THE ASSOCIATED PRESS
HOUSTON – Exxon Mobil Corp. today posted the largest annual profit by a U.S. company — US$40.6 billion — as the world’s largest publicly traded oil company benefited from historic crude prices at year’s end.
Exxon also set a U.S. record for the biggest quarterly profit, posting net income of $11.7 billion for the final three months of 2007, besting its own mark of $10.71 billion in the fourth quarter of 2005.
The previous record for annual profit was $39.5 billion, which Exxon Mobil reported for 2006.
The eye-popping results weren’t a surprise given record prices for a barrel of oil at the end of 2007. For much of the fourth quarter, they hovered around $90 a barrel, more than 50 per cent higher than a year ago.
In fact, Chevron, the second-largest U.S. oil company, also posted near-record profits today.
Crude oil prices reached an all-time trading high of $100.09 a barrel on Jan. 3 but have fallen about 10 per cent since.
The Exxon Mobil record profit for the October-December period amounted to $2.13 a share versus $1.76 a share in 2006. Year-ago net income was $10.25 billion.
Also extraordinary was Exxon Mobil’s revenue, which rose 30 per cent in the fourth quarter to $116.6 billion from $90 billion a year ago.
For the year, sales rose to $404.5 billion — the most ever for the Irving, Tex.-based company — from the $377.64 billion it posted in 2006.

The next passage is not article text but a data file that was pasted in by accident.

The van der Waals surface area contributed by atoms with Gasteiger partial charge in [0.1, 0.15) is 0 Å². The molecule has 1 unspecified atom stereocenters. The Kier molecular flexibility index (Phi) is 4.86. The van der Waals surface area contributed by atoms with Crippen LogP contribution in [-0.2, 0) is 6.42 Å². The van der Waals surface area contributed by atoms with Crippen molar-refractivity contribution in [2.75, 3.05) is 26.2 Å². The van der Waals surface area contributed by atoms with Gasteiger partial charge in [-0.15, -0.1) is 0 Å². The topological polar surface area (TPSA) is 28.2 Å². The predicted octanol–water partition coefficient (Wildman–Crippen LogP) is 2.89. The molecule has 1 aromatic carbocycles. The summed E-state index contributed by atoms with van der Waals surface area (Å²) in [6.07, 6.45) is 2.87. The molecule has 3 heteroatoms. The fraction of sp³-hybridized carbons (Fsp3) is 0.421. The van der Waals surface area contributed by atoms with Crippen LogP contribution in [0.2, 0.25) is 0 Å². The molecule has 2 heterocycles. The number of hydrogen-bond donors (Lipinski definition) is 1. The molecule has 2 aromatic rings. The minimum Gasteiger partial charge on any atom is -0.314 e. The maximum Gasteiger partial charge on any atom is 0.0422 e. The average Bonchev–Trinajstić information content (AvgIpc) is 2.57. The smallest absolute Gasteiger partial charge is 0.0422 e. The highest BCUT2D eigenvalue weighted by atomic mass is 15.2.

In a statement, Exxon Mobil chairman Rex Tillerson said the company continued to meet the world’s energy needs through its ``globally diverse resource base.”
“Our long-term investment program, in projects often far from major consuming nations, continued to provide resources essential to the increasingly interdependent global energy supply network,” Tillerson said.
Exxon Mobil produces about three per cent of the world’s oil.
Its shares rose $1.45, or 1.7 per cent, to $87.85 in premarket trading.
Meantime, Chevron Corp. said today its profit rose 29.2 per cent in the fourth quarter, beating expectations, as surging prices for crude oil offset weak results from its refining business.
The oil company posted earnings of US$4.88 billion, or $2.32 per share, from $3.77 billion, or $1.74 per share, a year earlier. Revenue rose 29 per cent to $61.41 billion from $47.75 billion.
Analysts polled by Thomson Financial expected a profit of $2.26 per share, on average.
Profits from Chevron’s upstream division — which includes exploration and production of oil and gas — rose 66 per cent. However, downstream operations, which includes refining marketing and transportation of energy products, fell 79 per cent. Its chemical operations also posted a profit decline.
Chief executive Dave O’Reilly said the “significant increase in the price of crude oil” was responsible for the gains, though downstream profits were “off sharply.”
As crude prices touched new highs in the fourth quarter, refiners were hurt by those surging costs as well as weaker demand for refined products like gasoline. Unplanned maintenance operations also hurt downstream results. Chevron shares rose $1.75, or 2.1 per cent, to $85 in premarket trading.